Jack and Lei were survived, amongst others, by daughters, Esther Nichols, Rowena Adviento, Kailieha, and Bright, grandsons, Shane Ah Chock Campbell (Campbell)[2] and Bernard Kailieha, and Jack's brother, James Wong, Sr.

The Wong Appellees (Jarrett, Jace, Jamie and Jacelyn) are the children of James Wong, Jr. - Jack's nephew, and the grandchildren of James Wong, Sr. James Wong, Jr. predeceased Lei.

Under terms of the 1996 Will, all of Lei's real property holdings and her residual estate were transferred into the Joint Trust upon her death, with her tangible personal property being bequeathed to her daughters (if Jack predeceased her). Under the terms of the Joint Trust, upon the deaths of Jack and Lei, the personal property of the trust was to be distributed free from any trust in equal shares to the "brothers and nephew" of Jack and the "daughters and grandsons" of Lei. The real property held by the trust, however, was to remain in trust and to be conveyed to James Wong, Jr., as trustee, for the benefit of "the brothers and nephew of Jack." The Joint Trust further provided:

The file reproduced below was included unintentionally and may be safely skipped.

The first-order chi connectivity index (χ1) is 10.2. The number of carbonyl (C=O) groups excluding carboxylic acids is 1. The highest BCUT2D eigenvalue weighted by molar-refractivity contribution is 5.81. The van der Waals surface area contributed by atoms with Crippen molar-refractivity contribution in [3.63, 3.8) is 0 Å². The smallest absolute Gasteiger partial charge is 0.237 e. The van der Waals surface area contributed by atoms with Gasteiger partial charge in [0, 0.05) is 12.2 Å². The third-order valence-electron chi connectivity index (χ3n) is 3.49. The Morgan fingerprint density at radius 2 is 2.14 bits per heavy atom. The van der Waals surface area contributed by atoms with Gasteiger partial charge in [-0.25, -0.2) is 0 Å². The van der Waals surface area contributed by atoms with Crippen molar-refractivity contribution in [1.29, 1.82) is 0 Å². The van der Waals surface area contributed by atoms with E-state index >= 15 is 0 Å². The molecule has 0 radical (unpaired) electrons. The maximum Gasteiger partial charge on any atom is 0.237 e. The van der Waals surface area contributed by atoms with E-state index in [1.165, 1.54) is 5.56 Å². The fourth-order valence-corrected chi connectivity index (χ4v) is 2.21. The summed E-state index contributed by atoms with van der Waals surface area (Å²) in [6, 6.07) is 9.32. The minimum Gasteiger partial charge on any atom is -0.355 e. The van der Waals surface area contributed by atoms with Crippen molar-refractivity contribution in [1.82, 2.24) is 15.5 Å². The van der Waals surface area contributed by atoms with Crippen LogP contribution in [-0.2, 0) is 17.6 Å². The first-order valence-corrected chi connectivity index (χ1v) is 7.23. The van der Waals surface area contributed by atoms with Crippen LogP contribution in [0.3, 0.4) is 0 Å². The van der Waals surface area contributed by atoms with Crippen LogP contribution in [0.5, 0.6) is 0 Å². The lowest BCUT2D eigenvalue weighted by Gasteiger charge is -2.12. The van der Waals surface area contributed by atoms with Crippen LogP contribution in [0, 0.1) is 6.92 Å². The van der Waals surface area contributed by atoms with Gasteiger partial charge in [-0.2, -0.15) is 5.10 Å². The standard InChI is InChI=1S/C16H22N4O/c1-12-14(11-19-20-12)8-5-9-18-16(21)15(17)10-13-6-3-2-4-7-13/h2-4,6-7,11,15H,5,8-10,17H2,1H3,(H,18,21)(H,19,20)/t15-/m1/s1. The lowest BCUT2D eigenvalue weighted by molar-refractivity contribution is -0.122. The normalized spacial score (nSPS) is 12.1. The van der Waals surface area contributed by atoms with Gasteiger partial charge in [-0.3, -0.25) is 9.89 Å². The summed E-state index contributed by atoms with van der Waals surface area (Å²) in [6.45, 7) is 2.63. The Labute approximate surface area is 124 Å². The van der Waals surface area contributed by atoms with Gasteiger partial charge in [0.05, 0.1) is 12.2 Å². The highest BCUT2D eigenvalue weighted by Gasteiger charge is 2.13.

If any of the above named beneficiaries [Jack's brothers and nephew] should predecease the last survivor of us [the settlors], or if any of them should die during the term of the trust herein established, his interest shall terminate and the survivors of them shall be the trust beneficiaries.

In addition, the Joint Trust stated that the real property trust created for the benefit of Jack's "brothers and nephew" would terminate

when all of the real property is sold and the net proceeds distributed, or upon the death of the last surviving brother of Jack Wong Yuen. In such an event, the real property shall be conveyed, free of trust, unto my nephew, James Wong, Jr. or, if deceased, then unto his surviving children in equal shares.

James Wong, Sr. was the sole surviving brother of Jack. As James Wong, Jr. was deceased, the corpus of the real property trust was to be conveyed to his surviving children, the Wong Appellees, upon the death of James Wong, Sr. However, James Wong, Sr. disclaimed his interest in the Joint Trust on February 14, 2006.